But computer games may be the stickiest quicksand of all. Almost all writers work at a computer. Almost all computers come with some sort of game. It’s like holding AA meetings in a bar. When we had our first iMac, it came with a game called Bugdom, and Kate and I played it together. When I started it in the presence of John and Sam, our friends from Atlanta, both shuddered and turned away. “What’s wrong?” I asked, only to be told that the music had bad associations for both of them; it’s “the sound of Sammy not writing her dissertation,” John said.
(She got her dissertation written, but it went down to the wire. She’s Dr. Sam now.)
Anyway, I guess my point is, I’ve been thinking about how quickly any behavior can become compulsive, and why it does. I suppose Bill/Bob was using euchre as a way to avoid the rest of his senior year. I know I was using Windows solitaire to avoid writing. I’ve noticed that even when I have a deadline, I rarely miss a day of blogging, so blogging is obviously a replacement for solitaire — it’s writing that allows me to avoid other writing, and isn’t that quite the trick.
In getting to know the iPhone, I’ve downloaded two games from the App Store — Jawbreaker, a form of Bejeweled/Bubbles, where you pop contiguous circles; and Peg Jump, an electronic version of the golf-tee game in every Cracker Barrel on the interstate. Neither one is addictive. Yet. Jawbreaker is my favorite, but so far it’s no Windows solitaire. I limit myself to 10 games at a stretch, and so far have kept my vow. But you never know. There are times I think I should just start smoking again; maybe I’d get more work done.
A bit of bloggage:
Observers of the hackneyed prose style of Mitch Albom know one of his favorite tricks is the Dramatic Repetition, singling out one phrase and repeating it every five grafs, usually set off by itself. It’s an old trick and not a very effective one, but he’s very proud of it, and uses it in most of his columns. When I saw he was writing about Michael Phelps yesterday, I imagined, Carnack-like, what the phrase would be, and whaddaya know, I guessed it on the nose. See if you can, too. No fair peeking. I’ll post the answer later in the day. P.S. It’s an obvious one.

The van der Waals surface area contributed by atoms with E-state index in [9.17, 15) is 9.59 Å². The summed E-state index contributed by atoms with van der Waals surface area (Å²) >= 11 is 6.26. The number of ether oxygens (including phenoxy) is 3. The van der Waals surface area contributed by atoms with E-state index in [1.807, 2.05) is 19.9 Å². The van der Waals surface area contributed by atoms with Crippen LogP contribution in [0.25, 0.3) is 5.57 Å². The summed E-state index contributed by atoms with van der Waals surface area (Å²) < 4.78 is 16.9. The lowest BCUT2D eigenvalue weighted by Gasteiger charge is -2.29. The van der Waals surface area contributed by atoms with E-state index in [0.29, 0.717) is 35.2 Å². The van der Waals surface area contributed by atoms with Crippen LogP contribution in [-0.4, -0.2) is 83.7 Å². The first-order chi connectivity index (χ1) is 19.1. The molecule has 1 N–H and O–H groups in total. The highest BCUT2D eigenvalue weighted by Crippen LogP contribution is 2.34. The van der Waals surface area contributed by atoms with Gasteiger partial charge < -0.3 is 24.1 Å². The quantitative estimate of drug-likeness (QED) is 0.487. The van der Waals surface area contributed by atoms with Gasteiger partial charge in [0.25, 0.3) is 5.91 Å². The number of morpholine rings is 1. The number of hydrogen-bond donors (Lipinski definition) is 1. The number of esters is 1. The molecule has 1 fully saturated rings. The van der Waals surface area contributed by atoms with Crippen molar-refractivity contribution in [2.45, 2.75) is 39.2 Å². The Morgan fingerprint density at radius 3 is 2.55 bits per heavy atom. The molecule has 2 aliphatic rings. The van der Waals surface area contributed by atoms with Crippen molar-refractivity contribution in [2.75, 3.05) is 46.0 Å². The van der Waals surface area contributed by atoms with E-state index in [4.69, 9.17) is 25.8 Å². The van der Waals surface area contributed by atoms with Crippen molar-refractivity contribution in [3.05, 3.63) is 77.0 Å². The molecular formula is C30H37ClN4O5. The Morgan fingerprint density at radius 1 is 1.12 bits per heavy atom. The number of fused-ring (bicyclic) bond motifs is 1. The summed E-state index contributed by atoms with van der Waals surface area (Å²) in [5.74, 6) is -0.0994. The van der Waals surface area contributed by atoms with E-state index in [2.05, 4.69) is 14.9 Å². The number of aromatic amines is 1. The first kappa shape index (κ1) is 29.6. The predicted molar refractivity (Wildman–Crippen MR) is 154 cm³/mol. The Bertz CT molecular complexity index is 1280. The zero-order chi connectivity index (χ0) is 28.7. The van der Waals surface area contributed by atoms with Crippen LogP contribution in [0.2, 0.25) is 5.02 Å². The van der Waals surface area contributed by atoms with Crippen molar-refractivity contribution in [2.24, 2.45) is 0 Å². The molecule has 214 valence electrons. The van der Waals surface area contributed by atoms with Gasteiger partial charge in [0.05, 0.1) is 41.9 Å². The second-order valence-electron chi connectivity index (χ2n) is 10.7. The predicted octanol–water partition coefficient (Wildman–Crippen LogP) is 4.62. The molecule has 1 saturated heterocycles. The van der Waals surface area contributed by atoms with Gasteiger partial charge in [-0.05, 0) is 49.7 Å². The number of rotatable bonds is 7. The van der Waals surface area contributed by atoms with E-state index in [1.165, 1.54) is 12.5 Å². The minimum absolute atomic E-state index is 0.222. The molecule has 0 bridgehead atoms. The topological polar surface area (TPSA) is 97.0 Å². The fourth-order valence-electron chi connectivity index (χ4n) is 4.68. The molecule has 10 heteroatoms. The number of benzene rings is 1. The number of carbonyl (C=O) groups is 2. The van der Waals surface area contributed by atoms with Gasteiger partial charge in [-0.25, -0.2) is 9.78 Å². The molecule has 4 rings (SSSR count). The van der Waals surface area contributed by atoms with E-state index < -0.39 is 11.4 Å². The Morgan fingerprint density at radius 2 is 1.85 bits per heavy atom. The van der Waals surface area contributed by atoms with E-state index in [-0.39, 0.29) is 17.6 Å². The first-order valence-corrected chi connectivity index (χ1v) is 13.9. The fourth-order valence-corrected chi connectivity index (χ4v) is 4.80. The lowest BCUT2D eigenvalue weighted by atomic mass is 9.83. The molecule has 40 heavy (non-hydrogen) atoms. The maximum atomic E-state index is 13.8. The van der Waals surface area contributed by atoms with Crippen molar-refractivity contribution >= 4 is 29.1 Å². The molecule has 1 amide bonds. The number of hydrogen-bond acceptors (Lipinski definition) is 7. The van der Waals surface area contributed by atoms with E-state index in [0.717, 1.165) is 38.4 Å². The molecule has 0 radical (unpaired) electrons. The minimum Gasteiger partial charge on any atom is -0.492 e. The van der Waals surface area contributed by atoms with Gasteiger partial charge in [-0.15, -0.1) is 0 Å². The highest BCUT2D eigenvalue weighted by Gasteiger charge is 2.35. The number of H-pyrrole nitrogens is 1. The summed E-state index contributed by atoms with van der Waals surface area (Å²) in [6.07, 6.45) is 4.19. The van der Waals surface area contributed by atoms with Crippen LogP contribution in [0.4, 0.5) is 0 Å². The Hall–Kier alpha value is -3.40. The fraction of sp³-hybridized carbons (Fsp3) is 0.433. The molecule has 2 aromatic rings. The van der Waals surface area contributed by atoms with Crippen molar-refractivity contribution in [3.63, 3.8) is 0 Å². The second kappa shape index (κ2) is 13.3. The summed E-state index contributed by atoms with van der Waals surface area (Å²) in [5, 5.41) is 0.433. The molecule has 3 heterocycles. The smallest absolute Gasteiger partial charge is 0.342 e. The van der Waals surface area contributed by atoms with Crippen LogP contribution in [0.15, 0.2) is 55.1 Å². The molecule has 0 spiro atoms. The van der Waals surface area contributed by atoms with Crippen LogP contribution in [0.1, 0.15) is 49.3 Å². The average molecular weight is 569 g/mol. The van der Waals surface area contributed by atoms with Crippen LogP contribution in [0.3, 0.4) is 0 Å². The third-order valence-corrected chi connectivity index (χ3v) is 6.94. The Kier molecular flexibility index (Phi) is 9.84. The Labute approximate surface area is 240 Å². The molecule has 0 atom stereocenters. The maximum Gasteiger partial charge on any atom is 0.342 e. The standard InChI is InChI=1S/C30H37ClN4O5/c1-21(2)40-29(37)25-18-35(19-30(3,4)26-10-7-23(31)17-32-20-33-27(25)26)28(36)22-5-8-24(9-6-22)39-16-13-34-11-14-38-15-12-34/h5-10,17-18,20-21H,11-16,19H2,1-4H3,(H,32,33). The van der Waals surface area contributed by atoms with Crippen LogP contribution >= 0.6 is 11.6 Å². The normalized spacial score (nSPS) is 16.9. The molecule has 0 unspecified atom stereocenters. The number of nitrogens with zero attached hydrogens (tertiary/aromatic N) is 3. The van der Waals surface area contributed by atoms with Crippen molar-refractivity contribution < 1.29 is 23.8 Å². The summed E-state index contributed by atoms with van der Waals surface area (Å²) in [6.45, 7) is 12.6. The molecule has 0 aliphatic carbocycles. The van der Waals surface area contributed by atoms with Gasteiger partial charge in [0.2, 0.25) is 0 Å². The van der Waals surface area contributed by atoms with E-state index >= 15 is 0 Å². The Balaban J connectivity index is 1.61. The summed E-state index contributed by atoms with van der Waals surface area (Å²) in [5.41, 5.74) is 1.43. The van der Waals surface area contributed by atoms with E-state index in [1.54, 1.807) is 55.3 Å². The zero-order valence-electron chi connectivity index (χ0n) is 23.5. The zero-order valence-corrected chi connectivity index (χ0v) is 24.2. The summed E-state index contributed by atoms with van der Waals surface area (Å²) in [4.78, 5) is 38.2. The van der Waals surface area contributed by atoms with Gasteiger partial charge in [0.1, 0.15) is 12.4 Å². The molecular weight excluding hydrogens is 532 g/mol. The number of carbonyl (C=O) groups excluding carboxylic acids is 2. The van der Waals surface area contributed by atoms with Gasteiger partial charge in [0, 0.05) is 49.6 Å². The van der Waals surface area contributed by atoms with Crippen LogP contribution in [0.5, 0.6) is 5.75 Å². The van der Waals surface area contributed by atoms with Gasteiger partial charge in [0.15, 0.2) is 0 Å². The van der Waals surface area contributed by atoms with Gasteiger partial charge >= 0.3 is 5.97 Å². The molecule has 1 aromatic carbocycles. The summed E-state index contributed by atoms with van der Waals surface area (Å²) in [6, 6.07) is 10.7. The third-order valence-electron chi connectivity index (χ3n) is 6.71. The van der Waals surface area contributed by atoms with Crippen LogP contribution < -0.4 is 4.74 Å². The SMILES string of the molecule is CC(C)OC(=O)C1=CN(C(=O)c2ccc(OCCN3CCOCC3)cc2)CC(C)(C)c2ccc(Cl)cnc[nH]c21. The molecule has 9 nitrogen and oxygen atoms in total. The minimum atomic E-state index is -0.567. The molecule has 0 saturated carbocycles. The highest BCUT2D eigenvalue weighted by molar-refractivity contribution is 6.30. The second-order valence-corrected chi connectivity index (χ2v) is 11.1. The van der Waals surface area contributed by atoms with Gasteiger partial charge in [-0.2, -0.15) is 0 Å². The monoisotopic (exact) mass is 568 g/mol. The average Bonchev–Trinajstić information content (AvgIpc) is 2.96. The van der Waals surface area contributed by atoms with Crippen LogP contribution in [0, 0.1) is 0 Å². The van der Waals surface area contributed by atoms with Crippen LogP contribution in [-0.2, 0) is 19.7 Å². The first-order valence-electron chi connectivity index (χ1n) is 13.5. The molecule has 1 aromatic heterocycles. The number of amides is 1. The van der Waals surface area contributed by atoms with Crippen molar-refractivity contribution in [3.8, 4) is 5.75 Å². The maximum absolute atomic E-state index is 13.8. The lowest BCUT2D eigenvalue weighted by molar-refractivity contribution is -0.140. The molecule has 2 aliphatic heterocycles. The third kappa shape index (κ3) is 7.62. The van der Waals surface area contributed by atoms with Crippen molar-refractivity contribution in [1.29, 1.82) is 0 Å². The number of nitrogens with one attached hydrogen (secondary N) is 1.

They say the days after Halloween are battle-stations, no-vacation-days-for-anyone times in orthodontists’ offices, when kids who promised not to endanger their braces with taffy and chewing gum come a cropper. In the UK, something called the Gadget Helpline is dealing with a number of calls (story’s unclear on how many, the sure sign of a b.s. trend story, but what the hell) from people wanting to adjust their stationary bikes and ergometers — rowing machines — to match the pace of Great Britain’s Olympians. Of course, the story winds up with the duh quote, from a physiologist from the English Institute of Sport:
“It’s great that people are being inspired by the Games and the performances taking place across different sports, but each individual needs to know their limits. To avoid injuring yourself by overstretching, setting smaller targets for performance improvements in your fitness regime would be the best start in improving your exercise rates, whether that’s on the rowing machine, bike or on the treadmill.”
And don’t forget the sunscreen. Come back later and see if you scored in the Write Like Mitch competition.